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Letter February 20, 1920 from David Eichel to Parents and Julius Eichel


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Dear Juluis [sic]:-

I received your card of the 9th, and your letter of the 12th. I delivered all your messages to the various boys, and again read some part of it to the group. It is certainly a treat to hear of so many people who have practically been ceased to exist for you.

Your letter of the fourteenth just reached me. I have been writing as often as I had promised to.

You will understand why my letters were delayed when you receive them. Some conscientious but stupidly ignorant post-office clerk, who doesn’t know his business, just held them up for no apparent reason as you will notice.

I received a letter from Montgomery Ward containing a check for $1.14, which was to represent the total amount of the order you placed with them. The order had evidentally [sic] gone lost in the mail. I see that that is 20 cents less than the amount you placed with them. I shall write for the balance.

I have received one grand surprise, and that is in the form of a really splendid letter from Jack Rosenfeld. I was truly surprised at his wholehearted sympathy. If I get a chance I shall certainly answer him. In the meanwhile just tell him that I have received his letter and I am grateful to him for his words of encouragement and sympathy.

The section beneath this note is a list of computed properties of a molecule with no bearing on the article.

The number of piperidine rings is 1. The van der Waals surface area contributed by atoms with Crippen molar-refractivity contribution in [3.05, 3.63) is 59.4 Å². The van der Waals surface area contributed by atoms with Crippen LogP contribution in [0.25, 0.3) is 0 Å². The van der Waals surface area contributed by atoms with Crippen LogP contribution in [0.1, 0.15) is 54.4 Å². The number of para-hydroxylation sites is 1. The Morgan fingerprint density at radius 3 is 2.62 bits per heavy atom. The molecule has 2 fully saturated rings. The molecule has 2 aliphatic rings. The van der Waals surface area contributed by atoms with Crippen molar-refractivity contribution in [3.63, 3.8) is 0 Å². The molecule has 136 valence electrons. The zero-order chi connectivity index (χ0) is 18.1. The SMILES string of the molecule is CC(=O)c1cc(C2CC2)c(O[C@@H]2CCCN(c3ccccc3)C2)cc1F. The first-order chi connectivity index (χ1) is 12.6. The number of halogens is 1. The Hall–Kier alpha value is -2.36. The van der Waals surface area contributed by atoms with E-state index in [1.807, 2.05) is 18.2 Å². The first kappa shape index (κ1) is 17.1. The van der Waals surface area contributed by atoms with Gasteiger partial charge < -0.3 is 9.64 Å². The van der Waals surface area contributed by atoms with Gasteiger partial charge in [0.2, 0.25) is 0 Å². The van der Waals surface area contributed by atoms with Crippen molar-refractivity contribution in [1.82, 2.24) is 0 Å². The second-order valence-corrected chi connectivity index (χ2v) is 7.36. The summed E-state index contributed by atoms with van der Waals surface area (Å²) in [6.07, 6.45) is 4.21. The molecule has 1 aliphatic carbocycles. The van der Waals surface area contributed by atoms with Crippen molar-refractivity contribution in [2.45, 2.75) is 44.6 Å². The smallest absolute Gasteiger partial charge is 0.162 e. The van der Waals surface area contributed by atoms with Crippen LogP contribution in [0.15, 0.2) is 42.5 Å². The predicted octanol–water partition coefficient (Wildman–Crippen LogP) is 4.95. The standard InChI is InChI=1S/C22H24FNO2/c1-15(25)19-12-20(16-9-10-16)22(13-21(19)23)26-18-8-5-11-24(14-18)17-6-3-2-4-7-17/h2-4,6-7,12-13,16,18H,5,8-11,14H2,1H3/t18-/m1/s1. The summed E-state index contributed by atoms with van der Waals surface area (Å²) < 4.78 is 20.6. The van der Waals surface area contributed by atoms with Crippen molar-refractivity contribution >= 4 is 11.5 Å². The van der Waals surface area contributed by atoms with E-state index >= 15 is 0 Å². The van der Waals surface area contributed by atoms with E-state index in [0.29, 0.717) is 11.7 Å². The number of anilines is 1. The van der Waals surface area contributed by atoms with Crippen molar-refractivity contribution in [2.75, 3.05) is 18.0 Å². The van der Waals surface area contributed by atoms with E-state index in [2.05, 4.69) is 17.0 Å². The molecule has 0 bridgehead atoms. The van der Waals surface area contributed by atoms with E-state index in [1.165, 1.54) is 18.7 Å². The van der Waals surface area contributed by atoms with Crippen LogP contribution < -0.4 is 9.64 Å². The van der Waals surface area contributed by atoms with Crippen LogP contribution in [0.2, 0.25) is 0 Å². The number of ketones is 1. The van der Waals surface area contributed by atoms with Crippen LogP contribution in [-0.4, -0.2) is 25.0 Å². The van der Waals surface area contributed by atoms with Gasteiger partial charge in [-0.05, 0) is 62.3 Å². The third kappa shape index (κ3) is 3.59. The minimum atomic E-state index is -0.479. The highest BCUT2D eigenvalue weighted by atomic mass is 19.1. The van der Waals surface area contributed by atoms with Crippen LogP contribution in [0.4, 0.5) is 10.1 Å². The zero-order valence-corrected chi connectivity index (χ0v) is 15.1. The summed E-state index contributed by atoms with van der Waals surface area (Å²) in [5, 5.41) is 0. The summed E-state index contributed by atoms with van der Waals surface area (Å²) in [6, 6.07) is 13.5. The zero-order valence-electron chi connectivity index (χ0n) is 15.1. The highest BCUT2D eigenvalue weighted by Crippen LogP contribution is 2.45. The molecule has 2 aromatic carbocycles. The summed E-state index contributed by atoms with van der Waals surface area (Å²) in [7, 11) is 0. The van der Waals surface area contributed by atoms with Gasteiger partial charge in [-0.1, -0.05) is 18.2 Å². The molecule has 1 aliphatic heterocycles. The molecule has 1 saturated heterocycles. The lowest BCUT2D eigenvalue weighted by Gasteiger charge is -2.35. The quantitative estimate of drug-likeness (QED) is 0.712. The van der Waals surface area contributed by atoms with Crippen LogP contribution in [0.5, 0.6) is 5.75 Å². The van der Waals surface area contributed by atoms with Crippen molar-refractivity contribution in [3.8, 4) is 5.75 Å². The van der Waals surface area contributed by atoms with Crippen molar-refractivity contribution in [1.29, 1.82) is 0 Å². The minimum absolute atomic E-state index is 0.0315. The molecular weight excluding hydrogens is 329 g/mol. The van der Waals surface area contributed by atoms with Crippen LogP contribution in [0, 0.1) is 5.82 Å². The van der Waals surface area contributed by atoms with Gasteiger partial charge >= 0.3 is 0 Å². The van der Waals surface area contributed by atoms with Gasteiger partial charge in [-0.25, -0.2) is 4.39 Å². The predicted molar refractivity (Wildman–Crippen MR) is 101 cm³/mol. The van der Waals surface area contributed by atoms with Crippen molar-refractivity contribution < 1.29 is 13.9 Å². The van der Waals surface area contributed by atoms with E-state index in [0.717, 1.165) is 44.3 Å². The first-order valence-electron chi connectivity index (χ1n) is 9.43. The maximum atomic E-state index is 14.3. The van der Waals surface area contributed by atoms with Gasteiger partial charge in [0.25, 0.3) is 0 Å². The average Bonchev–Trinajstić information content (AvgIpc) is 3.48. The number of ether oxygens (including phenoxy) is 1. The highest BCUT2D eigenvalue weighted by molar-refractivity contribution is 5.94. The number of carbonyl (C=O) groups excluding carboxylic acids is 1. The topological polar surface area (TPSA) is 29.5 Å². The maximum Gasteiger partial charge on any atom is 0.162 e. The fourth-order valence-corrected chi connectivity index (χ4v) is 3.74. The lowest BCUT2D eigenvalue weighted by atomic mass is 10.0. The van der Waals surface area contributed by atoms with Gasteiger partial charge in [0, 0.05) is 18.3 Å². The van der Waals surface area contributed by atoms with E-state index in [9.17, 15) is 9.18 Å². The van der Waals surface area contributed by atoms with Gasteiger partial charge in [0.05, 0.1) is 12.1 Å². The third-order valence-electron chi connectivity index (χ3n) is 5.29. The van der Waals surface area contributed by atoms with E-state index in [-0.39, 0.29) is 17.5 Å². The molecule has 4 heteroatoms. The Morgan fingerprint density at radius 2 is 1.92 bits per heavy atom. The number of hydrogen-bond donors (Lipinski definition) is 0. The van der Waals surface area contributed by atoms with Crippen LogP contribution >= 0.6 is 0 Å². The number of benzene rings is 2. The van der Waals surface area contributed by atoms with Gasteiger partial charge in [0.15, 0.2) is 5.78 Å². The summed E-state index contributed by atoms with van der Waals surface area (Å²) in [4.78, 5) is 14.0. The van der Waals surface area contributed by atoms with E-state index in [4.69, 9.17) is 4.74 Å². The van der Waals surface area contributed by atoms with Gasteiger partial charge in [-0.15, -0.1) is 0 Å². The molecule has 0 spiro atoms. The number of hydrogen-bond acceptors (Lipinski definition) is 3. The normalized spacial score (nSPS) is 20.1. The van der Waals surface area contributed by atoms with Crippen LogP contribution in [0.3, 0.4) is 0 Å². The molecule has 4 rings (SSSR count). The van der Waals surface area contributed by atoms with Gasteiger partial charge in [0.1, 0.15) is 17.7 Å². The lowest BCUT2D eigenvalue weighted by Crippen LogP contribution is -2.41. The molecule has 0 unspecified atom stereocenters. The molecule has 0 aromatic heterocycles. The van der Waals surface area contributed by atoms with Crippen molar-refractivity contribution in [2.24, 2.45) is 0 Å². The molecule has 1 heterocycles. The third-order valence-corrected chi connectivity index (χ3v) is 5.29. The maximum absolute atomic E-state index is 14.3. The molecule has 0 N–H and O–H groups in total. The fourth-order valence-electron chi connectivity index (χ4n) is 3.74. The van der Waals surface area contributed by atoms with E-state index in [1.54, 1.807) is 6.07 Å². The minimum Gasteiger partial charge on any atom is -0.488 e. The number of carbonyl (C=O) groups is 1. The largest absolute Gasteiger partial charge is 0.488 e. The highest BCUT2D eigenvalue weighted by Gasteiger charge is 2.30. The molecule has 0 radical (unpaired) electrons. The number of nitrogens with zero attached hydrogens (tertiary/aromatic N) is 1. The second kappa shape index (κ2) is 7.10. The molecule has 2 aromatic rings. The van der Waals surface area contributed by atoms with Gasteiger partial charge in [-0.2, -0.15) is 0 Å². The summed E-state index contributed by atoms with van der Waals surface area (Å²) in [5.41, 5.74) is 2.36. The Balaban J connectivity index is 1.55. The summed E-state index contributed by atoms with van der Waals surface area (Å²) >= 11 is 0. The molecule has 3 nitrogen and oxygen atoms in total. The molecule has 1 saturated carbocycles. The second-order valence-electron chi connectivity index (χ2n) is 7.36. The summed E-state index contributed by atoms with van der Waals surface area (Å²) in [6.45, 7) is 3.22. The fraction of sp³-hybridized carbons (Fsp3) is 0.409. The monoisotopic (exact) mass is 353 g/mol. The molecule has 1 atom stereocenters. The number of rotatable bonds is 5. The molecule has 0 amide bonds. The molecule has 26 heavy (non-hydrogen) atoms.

I also have a letter from Moe Greenspan. He seems to think that I miss you. How absurd. Just tell him that around May 5, I shall drop in for a straw-hat, providing he still retains his managership of Sarnoff hat store.

Gus brought back practically the same impression of affaires on the outside that you embodied in your letter. He does say however, that everything seems to be abnormal. People are setting a pace that cannot last. Life seems to be too intense for the crash to be far off.

I am happy to learn that you made a success of your first venture as a lecturer (You know I am writing this and at the same time talking dramatics to Howard and Roderick, who want to put on a Freudian comedy entitled “Suppressed Desires”. In between I am listening to Gus telling of his various experiences. He also mentions that you are not master of yourself; that the new life is quite overwhelming you. I understand it was just this distraught frame of mind that compelled Jake to flee to the country. He feels that you will have to do the same thing.)

Bloch was speaking to me of his brother, who expects to provide himself with a staff of one to two hundred men. He is preparing to embark on an educational campaign for the Fox Film Co. Bloch thinks there may be an opportunity for you there and he expects to broach the subject to his brother. I don’t know just what you are doing about a job, but from reports it seems that you ought find very little hardship in procuring something suitable.

Gus brought me regards from Langman. He paid him a visit at the United Hebrew Charities where Langman is conducting a statistical bureau. Have you seen him yet? Nothing more. My kindest regards to my friends.

As ever,

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